Covid-19: Elon Musk says that his factories will make ventilators if there is a shortage
- Tesla and SpaceX founder Elon Musk pledged on Twitter to repurpose his factories in order to produce ventilators if the US faces a shortage due to the coronavirus outbreak.
- One user challenged Musk's claims, saying that "there's a shortage now."
- Musk said that the tech components produced at his Tesla and SpaceX factories are "sophisticated" stating that ventilators are "not difficult" in comparison.
- Experts have warned that America may face a shortage of critical supplies like ventilators in the months ahead.
- Several other US automakers, including General Motors and Ford, have stated that they are talking to the White House about how they could help produce ventilators if called to action.
- For more stories go to www.BusinessInsider.co.za.
Tesla and SpaceX founder Elon Musk said on Twitter that his factories will be repurposed to produce ventilators if there is a shortage due to the coronavirus outbreak.
Musk made the pledge in response to a tweet on Wednesday evening.
"Please repurpose your factory to make ventilators which are needed ASAP," user Raja Abbas wrote. "I am a Tesla owner and love the company. You have to stop being an idiot about this. This is a massive disaster. Ask the doctors in the field."
"We will make ventilators if there is a shortage," Musk responded.
FiveThirtyEight editor in chief Nate Silver challenged Musk on his claim in another tweet, saying: "There's a shortage now, how many ventilators you making @elonmusk?"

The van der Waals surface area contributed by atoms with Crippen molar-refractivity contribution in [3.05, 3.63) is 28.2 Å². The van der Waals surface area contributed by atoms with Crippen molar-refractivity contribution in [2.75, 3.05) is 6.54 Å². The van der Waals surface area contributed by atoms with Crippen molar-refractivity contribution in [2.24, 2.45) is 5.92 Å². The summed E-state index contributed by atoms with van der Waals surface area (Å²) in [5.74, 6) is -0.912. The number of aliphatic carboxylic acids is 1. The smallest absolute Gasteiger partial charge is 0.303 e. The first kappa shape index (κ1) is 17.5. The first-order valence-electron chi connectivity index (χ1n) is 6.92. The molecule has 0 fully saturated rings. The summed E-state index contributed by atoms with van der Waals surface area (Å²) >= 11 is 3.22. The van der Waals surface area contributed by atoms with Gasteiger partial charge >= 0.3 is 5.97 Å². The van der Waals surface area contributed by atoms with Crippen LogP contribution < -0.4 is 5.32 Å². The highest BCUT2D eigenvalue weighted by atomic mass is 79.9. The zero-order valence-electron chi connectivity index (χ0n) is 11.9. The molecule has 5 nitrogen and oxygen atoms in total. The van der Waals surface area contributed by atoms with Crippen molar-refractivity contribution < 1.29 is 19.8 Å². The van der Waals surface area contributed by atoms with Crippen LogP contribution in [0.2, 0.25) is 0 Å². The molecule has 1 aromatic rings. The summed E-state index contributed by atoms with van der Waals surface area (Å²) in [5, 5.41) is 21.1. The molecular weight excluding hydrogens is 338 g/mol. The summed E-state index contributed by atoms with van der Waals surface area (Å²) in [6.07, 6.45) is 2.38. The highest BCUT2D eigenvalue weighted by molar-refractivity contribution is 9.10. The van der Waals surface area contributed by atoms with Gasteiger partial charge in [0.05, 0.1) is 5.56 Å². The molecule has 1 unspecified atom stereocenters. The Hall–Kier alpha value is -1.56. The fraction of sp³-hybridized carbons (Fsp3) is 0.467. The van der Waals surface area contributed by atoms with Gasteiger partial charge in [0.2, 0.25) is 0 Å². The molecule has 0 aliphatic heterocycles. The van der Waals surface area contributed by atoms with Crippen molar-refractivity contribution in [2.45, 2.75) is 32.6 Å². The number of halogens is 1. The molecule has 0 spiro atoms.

Musk responded saying that the tech components produced at his Tesla and SpaceX factories are "sophisticated" stating that ventilators are "not difficult" in comparison.
"Tesla makes cars with sophisticated HVAC systems," Musk said in a follow-up tweet. "SpaceX makes spacecraft with life support systems. Ventilators are not difficult, but cannot be produced instantly. Which hospitals have these shortages you speak of right now?"
Experts have warned that America may face a shortage of critical supplies in the months ahead as the coronavirus, which causes a disease called Covid-19, continues to spread. As of Wednesday evening, the US has reported over 9,400 coronavirus cases and over 150 deaths.
Ventilators are key in treating a respiratory illness like Covid-19. A February report from the Center for Health Security at Johns Hopkins revealed that the US has about 170,000 ventilators, with 160,000 ventilators ready for use in hospitals along with about 8,900 held in a national reserve.
One expert predicted that about 1 million Americans may need ventilator treatment during the coronavirus outbreak, straining the countries current resources. Shortages of other medical gear like masks have already started to impact US hospitals.
And a recent federal plan, seen by The New York Times, to tackle the coronavirus warned that the pandemic "will last 18 months or longer" and could include "multiple waves" as it spreads. "Shortages of products may occur, impacting health care, emergency services, and other elements of critical infrastructure," the plan reportedly said.
Several other US automakers, including General Motors and Ford, have stated that they are talking to the White House about how they could help produce ventilators if called to action.
"As America's largest producer of vehicles and top employer of autoworkers, Ford stands ready to help the administration in any way we can, including the possibility of producing ventilators and other equipment," Ford's chief communications officer Mark Truby said in a statement, according to The Detroit News.
"GM is working to help find solutions for the nation during this difficult time and has offered to help, and we are already studying how we can potentially support the production of medical equipment like ventilators," GM spokesman Jeannine Ginivan said in a statement.
For more information direct from the source, see also:
- the National Institute for Communicable Disease (NICD)
- the latest statements issued by the national government
- the Twitter stream of health minister Dr Zweli Mkhize
- the World Health Organisation's Covic-19 outbreak page
the NICD hotline for Covid-19 is: 0800-029-999.
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